Mann had 28 sacks in his prep career, and while this is technically a tackle for a loss and not a sack, it highlights his ability to read the offense and then make a play. I’m not sure my old offensive line coaches would particularly enjoy watching this clip, but from a defensive standpoint, it’s a thing of beauty. Hemmed in at their own goal line, the offense attempts a right-side jet sweep, but Mann sniffs it out and takes down the ball carrier.
This tackle for a loss showcases another of Mann’s attributes: pursuit. His ability to diagnose a crafty play, adjust his own trajectory to stay on top of a runner, and ultimately make a tackle on a slippery runner is impressive. Having edge rushers that can pressure a quarterback from a stand-up start is extremely useful, but having linebackers that can make reads on ball carriers is even better.
Summary: All I can say is I feel awful for the poor offensive tackles that had the job of trying to ward off Grayson Mann the last few years. The dude is relentless. The attributes seem to be there: speed, relentlessness, flexibility, and a “nose for the ball.” I can only assume he’ll get stronger as his first year with Northwestern goes along, but if he can deal with collegiate tackles the way he dealt with high school ones, beware. Two things I didn’t see on tape: over-celebration of sacks (a good thing), and much work in coverage. This isn’t necessarily bad if he excels at pass rush and run gap plugging, but a deficiency in coverage would limit him to primarily blitz schemes and special teams work, which makes him much easier to key in on.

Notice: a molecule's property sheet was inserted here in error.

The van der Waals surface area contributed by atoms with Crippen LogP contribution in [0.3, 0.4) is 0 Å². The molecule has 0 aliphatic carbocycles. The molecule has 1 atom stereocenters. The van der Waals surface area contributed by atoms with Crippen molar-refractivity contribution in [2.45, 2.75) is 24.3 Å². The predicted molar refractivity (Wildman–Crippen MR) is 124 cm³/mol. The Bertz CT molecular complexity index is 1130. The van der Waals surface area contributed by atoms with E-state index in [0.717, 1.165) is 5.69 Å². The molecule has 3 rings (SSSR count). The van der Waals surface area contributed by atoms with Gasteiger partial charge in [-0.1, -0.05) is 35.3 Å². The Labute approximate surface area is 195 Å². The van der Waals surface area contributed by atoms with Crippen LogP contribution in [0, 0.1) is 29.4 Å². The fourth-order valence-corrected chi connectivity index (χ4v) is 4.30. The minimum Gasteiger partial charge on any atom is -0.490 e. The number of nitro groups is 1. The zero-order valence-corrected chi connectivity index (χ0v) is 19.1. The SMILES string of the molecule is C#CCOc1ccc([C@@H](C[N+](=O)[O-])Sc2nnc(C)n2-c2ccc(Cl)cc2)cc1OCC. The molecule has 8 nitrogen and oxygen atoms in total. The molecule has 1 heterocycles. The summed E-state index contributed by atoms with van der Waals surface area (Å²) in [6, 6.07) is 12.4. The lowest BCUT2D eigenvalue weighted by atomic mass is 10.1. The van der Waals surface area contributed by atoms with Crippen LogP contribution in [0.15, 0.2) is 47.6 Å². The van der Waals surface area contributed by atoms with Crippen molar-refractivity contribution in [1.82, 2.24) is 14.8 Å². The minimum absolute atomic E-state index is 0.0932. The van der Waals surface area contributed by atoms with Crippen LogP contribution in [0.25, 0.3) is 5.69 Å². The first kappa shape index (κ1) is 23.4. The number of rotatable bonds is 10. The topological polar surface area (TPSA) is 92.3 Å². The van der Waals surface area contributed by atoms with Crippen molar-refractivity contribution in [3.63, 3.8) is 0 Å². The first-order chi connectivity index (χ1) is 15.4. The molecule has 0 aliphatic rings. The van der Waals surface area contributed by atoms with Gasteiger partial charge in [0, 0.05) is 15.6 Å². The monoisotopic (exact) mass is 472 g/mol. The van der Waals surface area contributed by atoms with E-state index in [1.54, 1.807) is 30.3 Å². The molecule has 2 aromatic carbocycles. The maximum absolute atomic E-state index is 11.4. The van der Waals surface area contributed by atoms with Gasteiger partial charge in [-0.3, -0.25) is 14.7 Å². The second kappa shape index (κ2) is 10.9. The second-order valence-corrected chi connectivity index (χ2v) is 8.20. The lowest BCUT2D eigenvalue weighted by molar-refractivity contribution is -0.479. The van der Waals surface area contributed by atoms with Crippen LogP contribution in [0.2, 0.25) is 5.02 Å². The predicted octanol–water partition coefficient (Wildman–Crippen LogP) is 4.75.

4★ ILB // 6’1”, 228 // Greenville, South Carolina
Other notable offers: Tennessee, Ole Miss, Wisconsin
Biggest Strength: Range
And now, we present to you the jewel of this linebacking class: Khalid Jones, a four-star prospect (by ESPN) rated as one of the 15 best inside backers in the country. Let’s start here: the defense comes out in a zone scheme with three linemen and three backers, with Jones in the middle. As the Will backer tries to shoot the gaps, Jones adjusts his route and chases down the running back to prevent bigger damage. This is a good diagnosis and execution, with a punishing tackle at the end to boot.
This is one of my favorite clips from the film. I love when a defensive player can adjust to an imperfect situation and recover to make a great play. On this play, the linemen push off their initial blocks quickly to go set up for a screen, so all the rushers think they’re home free. The quarterback barely gets the pass off and Jones, realizing the rest of his team isn’t going to get there in time for the sack, cracks back to track the pass and take down the receiver immediately. This is smart stuff.